“As every coffee lover will testify, baristas are the heart and soul of coffee shops. The job has that ‘cool’ factor, and can give baristas not just an income (modest initially, for sure) but also purpose, opportunities and, perhaps most importantly, dignity.”

On another level, le Roux stresses the need to ensure that young people have the right skills for the work that is available to them. “But from my own research – and from speaking to hundreds of businesspeople and young job seekers – I’ve learned that more than skills, the right attitude among those applying for entry-level positions is key. Businesses want people who will turn up on time and add value to the business.”

This is why, le Roux says, that at the Red Band Barista Academy, an initiative of the Leva Foundation, their opening course is run by partner organisation Work 4 A Living over two weeks. Here they set out to teach students how to add value to a business, how to break their own poverty mind-set, and how to discard any sense of entitlement – a characteristic that some have sought to study and measure among South African millennials.

“Only then do we move onto a course on coffee and hospitality skills, which equips them to become fully-fledged baristas.”

Bridging the gap between NPOs and corporates to scale up impact

As proud as he is of the Red Barista Academy, Le Roux recognises that it is just a drop in the ocean of what is needed. And to scale up these kinds of initiatives – that work with changing the mindsets as well as the skills sets of young people – he believes that corporates and NPOs need to work more closely together.

While brushing up on his own skillset, studying an international MBA at Henley Business School Africa, le Roux took a deep dive into this problem to explore the disconnect between these entities. He found that over the past decade, support from corporates to the not-for-profit sector has dropped off, in large part because corporates have lost trust in the abilities of the sector. Instead, they’ve moved a lot of that ‘outreach’ work in-house through their own social responsibility activities. But they’re not always designed or equipped to understand the on-the-ground realities of the communities where they work, Roux explains, while NPOs are rooted in those contexts.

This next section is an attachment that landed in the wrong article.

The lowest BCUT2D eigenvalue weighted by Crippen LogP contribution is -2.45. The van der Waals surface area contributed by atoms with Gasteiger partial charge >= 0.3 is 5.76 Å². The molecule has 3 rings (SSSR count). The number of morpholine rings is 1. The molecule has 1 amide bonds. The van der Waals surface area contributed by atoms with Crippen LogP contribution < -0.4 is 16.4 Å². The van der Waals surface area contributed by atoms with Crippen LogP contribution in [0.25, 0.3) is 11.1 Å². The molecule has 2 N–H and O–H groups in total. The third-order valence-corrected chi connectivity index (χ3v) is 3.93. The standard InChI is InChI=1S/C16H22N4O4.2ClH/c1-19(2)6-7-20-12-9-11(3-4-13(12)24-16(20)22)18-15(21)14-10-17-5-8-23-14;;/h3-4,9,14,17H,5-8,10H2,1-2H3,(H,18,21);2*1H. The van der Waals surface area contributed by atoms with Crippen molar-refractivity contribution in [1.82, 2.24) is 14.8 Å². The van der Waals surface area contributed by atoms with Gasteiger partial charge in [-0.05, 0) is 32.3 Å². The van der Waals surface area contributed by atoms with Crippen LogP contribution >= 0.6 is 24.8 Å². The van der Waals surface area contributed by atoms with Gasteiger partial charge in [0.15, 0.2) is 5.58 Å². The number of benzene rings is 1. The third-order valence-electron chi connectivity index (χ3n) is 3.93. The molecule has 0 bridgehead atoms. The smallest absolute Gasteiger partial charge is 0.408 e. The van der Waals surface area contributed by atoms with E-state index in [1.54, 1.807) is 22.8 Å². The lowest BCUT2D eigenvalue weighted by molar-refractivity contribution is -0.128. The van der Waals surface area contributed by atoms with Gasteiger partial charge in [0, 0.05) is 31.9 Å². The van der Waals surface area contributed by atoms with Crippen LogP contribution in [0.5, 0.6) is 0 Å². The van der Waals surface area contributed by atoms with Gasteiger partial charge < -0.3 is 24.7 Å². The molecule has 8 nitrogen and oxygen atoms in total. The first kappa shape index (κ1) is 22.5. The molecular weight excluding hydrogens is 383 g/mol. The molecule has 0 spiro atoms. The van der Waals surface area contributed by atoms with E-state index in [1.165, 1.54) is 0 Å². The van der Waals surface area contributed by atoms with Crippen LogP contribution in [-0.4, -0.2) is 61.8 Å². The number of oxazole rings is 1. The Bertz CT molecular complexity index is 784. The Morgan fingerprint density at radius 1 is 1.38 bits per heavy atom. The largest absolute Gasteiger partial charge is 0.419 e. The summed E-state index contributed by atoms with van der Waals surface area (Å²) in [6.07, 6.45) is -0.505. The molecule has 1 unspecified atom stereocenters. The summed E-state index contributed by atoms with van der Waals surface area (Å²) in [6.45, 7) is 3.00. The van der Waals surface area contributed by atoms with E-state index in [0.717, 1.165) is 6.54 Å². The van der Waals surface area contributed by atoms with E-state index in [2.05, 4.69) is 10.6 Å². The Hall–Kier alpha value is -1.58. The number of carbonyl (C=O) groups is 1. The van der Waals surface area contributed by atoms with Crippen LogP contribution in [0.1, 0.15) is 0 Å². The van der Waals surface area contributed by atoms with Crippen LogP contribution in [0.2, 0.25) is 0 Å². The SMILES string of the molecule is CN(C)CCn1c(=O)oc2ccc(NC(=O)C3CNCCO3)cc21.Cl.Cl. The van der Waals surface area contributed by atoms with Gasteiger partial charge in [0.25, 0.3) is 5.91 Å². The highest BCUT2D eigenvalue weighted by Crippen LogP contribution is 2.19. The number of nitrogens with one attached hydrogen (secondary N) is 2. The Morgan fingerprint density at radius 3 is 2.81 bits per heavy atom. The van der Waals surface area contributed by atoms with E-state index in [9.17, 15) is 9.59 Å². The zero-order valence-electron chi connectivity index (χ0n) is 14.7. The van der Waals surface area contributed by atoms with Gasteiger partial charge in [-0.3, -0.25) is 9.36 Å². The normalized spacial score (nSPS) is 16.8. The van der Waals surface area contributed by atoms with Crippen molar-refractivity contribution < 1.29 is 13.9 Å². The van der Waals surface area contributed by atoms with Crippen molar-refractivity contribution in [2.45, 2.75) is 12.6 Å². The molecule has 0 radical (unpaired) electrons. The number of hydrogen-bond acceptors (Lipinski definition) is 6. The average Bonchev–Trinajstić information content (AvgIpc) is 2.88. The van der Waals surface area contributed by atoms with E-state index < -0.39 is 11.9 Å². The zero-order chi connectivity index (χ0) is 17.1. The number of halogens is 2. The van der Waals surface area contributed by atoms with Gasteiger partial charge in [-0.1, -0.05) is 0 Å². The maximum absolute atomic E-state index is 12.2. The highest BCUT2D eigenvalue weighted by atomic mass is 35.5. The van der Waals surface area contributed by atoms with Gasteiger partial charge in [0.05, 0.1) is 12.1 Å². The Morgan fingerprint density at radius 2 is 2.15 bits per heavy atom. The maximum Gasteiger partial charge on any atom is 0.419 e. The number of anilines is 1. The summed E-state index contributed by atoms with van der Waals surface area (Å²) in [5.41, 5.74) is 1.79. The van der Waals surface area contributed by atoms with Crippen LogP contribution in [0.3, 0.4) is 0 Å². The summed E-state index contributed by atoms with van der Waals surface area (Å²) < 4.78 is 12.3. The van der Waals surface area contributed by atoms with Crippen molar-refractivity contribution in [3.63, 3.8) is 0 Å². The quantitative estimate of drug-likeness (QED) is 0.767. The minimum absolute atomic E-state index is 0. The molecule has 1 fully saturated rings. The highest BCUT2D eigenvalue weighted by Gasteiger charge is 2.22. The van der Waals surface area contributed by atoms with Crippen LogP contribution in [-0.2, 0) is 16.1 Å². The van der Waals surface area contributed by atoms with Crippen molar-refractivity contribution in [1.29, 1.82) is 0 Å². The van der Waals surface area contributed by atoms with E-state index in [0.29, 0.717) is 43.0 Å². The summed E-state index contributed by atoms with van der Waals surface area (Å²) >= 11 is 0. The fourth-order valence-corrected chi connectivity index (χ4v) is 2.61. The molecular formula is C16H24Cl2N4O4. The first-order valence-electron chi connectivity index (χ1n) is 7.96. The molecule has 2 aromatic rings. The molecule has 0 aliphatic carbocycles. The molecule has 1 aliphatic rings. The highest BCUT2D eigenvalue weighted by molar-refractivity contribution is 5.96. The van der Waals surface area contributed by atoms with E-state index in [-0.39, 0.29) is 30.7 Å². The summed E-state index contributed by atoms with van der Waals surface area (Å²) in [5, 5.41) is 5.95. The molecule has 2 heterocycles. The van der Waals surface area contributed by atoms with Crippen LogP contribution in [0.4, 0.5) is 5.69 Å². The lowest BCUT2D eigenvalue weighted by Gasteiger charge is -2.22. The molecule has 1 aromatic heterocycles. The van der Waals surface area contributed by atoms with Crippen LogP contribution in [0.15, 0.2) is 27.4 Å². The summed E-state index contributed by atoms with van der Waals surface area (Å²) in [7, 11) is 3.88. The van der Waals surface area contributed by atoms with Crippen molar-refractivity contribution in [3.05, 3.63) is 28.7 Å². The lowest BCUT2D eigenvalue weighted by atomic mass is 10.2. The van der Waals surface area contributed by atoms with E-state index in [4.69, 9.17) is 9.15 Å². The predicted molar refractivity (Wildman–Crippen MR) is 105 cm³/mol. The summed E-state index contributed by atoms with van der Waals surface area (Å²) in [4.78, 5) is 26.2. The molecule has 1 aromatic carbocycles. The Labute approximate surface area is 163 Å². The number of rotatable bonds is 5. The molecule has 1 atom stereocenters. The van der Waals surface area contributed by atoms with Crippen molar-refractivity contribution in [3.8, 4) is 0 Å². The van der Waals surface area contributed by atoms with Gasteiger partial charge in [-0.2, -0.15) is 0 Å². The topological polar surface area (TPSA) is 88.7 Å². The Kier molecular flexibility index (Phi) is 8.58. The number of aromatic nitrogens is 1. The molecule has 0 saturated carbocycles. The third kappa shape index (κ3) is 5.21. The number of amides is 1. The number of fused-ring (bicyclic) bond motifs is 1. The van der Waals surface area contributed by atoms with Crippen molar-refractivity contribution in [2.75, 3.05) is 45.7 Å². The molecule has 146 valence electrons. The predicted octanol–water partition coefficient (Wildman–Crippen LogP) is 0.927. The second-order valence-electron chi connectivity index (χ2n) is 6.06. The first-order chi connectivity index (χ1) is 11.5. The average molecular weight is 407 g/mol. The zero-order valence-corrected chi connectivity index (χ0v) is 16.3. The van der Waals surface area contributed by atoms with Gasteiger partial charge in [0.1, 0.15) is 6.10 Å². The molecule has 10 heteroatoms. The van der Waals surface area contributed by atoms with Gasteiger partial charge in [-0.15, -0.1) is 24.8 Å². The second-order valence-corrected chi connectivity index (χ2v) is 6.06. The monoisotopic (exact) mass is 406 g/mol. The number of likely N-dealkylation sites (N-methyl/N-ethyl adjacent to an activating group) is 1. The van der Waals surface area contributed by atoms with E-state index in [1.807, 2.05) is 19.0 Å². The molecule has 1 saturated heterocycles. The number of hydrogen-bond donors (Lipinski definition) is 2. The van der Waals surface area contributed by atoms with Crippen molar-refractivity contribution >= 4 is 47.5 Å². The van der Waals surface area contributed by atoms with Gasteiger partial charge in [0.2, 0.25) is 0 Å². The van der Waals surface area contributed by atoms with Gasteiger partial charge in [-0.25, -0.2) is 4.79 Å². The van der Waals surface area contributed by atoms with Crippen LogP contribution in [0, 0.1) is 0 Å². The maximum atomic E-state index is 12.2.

“With some notable exceptions, business for the most part is geared towards profit and NPOs towards purpose. But, as Jon Foster-Pedley, dean and director of Henley Africa frequently argues, the energies of a business (or a business school for that matter) should not be directed solely towards making money. “Rather, its focus should be on making a difference. And by working together, business and NPOs, I believe, could make more of a difference, says Le Roux. He is also a board member of Henley Business School Africa’s MBAid action learning programme, which facilitates an in-depth partnership between individual students and NPOs.

“I have often been asked what makes me believe that we can still change things in South Africa,” le Roux says. “My answer is because I can see it, in the faces of young people; how they come alive when they realise that they can free themselves and their communities from poverty through the work they do.

Quite simply, we need more such jobs and opportunities and we’re more likely to achieve this by working together than alone.”